Aaron Sorkin Slams Sony Hack As 'Terrorism'

The screenwriter says the press became "an eager accomplice to terrorism" by publishing hacked emails.
Frazer Harrison via Getty Images

Aaron Sorkin is still mad about the Sony hack.

Almost a year has passed since a group of hackers tied to the North Korean government infiltrated Sony Pictures' servers to steal thousands of confidential emails, which they then released to the press. Sorkin -- the prolific screenwriter behind such modern classics as "The West Wing" and "The Social Network" -- was an early, aggressive critic of the hack and the response to it in the media and in Hollywood. And his feelings about the matter apparently haven't softened with time.

This week, while promoting his upcoming biopic "Steve Jobs" in London, Sorkin tore into the hackers, and the journalists who published their loot, yet again.

"The worst part was seeing the American press as a willing accomplice, an eager accomplice to terrorism. I don’t know how these reporters who printed the stuff can look at themselves in the morning," Sorkin said in a roundtable discussion hosted by The Hollywood Reporter.

Sorkin has been scornful of the state of U.S. media -- his HBO series "The Newsroom" was essentially a three-season-long critique of journalism today. But he also had harsh words for Sony's fellow movie studios, whose response to the hack was notably tepid.

"It was a sad moment for Hollywood, it really was, a terrible, terrible moment," Sorkin said.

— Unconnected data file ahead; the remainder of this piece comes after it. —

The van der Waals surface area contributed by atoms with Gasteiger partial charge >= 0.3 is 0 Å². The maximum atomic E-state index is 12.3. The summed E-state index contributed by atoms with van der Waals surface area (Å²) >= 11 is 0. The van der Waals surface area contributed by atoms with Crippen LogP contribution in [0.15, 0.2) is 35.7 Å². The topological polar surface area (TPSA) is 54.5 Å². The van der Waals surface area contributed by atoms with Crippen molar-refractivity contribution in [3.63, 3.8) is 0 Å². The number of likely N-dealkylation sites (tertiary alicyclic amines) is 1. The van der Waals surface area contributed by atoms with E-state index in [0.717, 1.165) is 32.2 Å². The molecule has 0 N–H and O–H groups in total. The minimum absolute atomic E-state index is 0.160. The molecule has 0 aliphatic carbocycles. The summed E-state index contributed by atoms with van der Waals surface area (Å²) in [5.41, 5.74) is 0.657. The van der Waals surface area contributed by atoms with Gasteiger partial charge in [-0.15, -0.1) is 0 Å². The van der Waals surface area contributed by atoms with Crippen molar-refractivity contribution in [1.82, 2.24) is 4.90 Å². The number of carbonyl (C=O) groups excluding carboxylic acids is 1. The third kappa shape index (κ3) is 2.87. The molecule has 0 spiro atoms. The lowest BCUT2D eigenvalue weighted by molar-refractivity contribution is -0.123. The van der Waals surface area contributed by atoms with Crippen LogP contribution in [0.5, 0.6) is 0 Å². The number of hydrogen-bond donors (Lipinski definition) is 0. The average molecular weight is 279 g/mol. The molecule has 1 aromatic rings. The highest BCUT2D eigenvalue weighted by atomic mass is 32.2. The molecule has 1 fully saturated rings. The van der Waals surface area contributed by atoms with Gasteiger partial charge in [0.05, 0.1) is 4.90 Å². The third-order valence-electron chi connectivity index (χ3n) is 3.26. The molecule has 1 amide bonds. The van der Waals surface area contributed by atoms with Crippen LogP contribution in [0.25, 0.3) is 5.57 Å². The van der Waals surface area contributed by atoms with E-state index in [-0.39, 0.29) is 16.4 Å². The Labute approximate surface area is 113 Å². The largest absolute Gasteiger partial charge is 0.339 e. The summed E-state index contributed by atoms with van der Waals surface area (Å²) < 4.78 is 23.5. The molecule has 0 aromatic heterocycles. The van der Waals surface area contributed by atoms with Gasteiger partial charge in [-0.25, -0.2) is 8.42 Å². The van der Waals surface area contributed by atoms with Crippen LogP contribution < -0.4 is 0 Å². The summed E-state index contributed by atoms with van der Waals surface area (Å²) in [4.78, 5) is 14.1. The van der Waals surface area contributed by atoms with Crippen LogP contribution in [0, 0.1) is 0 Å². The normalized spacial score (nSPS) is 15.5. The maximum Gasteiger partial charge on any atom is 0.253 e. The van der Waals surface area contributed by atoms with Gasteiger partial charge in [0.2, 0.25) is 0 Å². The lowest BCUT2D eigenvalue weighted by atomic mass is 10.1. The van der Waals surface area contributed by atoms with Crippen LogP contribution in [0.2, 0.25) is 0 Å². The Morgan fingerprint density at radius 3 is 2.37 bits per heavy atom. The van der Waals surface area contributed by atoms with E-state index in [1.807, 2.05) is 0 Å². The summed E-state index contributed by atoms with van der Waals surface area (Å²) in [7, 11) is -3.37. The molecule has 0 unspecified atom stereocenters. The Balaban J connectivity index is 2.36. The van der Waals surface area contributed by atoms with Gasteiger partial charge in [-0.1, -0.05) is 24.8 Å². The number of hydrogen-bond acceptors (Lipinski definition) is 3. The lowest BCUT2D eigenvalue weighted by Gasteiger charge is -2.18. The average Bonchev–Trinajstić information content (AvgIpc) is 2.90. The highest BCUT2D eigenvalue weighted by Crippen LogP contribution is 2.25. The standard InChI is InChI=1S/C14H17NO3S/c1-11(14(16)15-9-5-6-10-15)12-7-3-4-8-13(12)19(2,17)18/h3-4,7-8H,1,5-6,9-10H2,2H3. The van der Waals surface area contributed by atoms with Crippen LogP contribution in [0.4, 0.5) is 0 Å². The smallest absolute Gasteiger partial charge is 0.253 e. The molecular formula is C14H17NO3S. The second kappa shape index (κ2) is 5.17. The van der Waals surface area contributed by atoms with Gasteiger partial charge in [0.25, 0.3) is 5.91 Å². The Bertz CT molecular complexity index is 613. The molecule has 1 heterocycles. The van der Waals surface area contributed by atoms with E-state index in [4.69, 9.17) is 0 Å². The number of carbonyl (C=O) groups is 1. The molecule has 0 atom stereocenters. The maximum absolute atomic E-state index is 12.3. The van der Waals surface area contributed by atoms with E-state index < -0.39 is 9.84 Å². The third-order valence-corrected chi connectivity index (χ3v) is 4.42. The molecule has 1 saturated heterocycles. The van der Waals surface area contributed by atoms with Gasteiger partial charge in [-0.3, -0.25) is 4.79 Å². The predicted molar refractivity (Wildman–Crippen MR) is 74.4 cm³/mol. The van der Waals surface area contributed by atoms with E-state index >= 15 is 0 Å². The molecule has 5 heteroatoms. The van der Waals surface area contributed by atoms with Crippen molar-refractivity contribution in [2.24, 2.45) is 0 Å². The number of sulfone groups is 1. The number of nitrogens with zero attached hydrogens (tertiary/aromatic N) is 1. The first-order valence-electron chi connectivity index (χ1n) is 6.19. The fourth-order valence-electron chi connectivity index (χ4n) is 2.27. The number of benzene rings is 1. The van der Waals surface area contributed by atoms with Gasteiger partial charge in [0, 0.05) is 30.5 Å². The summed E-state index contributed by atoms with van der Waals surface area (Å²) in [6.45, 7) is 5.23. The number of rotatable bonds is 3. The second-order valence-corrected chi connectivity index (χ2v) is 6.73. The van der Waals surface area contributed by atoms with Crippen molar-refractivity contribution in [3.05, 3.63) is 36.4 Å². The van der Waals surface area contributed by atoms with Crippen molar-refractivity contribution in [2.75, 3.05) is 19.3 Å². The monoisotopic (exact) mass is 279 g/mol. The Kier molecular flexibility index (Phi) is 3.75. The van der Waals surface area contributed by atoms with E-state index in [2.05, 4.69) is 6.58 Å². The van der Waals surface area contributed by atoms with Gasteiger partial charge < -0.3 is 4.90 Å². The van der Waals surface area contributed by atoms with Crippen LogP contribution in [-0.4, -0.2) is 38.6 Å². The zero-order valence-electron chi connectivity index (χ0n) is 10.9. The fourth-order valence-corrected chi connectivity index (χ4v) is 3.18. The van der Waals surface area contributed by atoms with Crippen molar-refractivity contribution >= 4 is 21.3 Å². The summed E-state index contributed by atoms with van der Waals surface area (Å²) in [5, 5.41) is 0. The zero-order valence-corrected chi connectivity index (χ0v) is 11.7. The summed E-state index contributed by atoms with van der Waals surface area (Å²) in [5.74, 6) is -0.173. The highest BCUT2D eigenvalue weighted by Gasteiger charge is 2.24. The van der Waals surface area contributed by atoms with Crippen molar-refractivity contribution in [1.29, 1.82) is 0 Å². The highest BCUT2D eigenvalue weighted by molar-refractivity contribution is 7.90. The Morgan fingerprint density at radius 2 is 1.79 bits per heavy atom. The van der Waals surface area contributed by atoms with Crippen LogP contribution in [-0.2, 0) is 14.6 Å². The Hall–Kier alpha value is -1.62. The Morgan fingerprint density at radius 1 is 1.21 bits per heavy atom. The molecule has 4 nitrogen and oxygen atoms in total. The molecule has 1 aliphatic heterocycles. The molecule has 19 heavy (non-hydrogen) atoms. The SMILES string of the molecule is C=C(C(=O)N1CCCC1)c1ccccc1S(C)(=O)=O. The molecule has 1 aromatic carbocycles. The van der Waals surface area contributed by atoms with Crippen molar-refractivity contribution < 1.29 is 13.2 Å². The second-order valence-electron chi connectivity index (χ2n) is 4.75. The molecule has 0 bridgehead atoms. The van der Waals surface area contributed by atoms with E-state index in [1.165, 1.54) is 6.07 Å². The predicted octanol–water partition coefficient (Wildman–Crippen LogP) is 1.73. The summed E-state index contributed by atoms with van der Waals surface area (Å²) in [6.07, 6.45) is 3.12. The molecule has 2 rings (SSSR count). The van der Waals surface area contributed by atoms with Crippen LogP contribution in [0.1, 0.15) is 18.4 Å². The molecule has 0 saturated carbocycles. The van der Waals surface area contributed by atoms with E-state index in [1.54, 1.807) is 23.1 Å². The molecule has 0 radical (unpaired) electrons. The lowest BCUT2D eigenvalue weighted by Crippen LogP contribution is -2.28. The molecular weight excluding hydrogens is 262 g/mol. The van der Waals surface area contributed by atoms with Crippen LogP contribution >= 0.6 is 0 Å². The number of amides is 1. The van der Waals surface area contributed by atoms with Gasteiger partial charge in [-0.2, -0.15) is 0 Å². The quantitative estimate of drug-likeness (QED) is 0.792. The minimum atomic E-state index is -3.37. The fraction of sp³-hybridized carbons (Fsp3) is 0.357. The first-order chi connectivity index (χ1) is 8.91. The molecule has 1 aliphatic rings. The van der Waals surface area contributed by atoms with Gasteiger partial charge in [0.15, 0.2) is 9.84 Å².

The Sony hack was initially thought of -- both inside and outside the company -- as little more than a nuisance, albeit a particularly embarrassing one for some of the biggest names in Hollywood. (Including Sorkin.)

But the affair escalated to an international incident in mid-December, when a group calling themselves Guardians of Peace took credit for the hack, saying that it had been motivated by the upcoming release of Sony Pictures' North Korea satire "The Interview." They threatened mass violence if the movie made it to theaters, specifically mentioning Sept. 11, and many screenings were canceled. So Sorkin is by no means exaggerating when he describes it as terrorism -- though it's also the case that when the hack first emerged, and the press began writing about it, the extent of the menace was not yet clear.

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